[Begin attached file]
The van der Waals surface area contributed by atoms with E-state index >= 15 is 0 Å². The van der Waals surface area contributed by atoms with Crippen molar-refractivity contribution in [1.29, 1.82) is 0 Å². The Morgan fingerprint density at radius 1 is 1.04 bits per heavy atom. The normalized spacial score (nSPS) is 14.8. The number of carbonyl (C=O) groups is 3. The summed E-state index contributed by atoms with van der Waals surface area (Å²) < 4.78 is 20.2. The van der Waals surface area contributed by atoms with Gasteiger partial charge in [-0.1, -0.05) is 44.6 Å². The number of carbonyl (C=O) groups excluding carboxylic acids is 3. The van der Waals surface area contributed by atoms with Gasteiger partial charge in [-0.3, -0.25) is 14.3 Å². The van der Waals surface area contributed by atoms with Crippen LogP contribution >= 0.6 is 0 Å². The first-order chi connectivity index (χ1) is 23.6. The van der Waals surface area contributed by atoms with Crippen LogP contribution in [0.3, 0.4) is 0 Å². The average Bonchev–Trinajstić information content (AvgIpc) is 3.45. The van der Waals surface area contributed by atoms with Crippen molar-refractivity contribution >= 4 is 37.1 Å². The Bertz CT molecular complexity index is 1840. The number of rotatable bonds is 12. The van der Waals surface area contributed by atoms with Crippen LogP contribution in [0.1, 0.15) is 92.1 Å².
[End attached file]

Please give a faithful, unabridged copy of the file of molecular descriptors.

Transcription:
The van der Waals surface area contributed by atoms with E-state index >= 15 is 0 Å². The van der Waals surface area contributed by atoms with Crippen molar-refractivity contribution in [1.29, 1.82) is 0 Å². The Morgan fingerprint density at radius 1 is 1.04 bits per heavy atom. The normalized spacial score (nSPS) is 14.8. The number of carbonyl (C=O) groups is 3. The summed E-state index contributed by atoms with van der Waals surface area (Å²) < 4.78 is 20.2. The van der Waals surface area contributed by atoms with Gasteiger partial charge in [-0.1, -0.05) is 44.6 Å². The number of carbonyl (C=O) groups excluding carboxylic acids is 3. The van der Waals surface area contributed by atoms with Gasteiger partial charge in [-0.3, -0.25) is 14.3 Å². The van der Waals surface area contributed by atoms with Crippen LogP contribution >= 0.6 is 0 Å². The first-order chi connectivity index (χ1) is 23.6. The van der Waals surface area contributed by atoms with Crippen LogP contribution in [0.3, 0.4) is 0 Å². The average Bonchev–Trinajstić information content (AvgIpc) is 3.45. The van der Waals surface area contributed by atoms with Crippen molar-refractivity contribution >= 4 is 37.1 Å². The Bertz CT molecular complexity index is 1840. The number of rotatable bonds is 12. The van der Waals surface area contributed by atoms with Crippen LogP contribution in [0.1, 0.15) is 92.1 Å².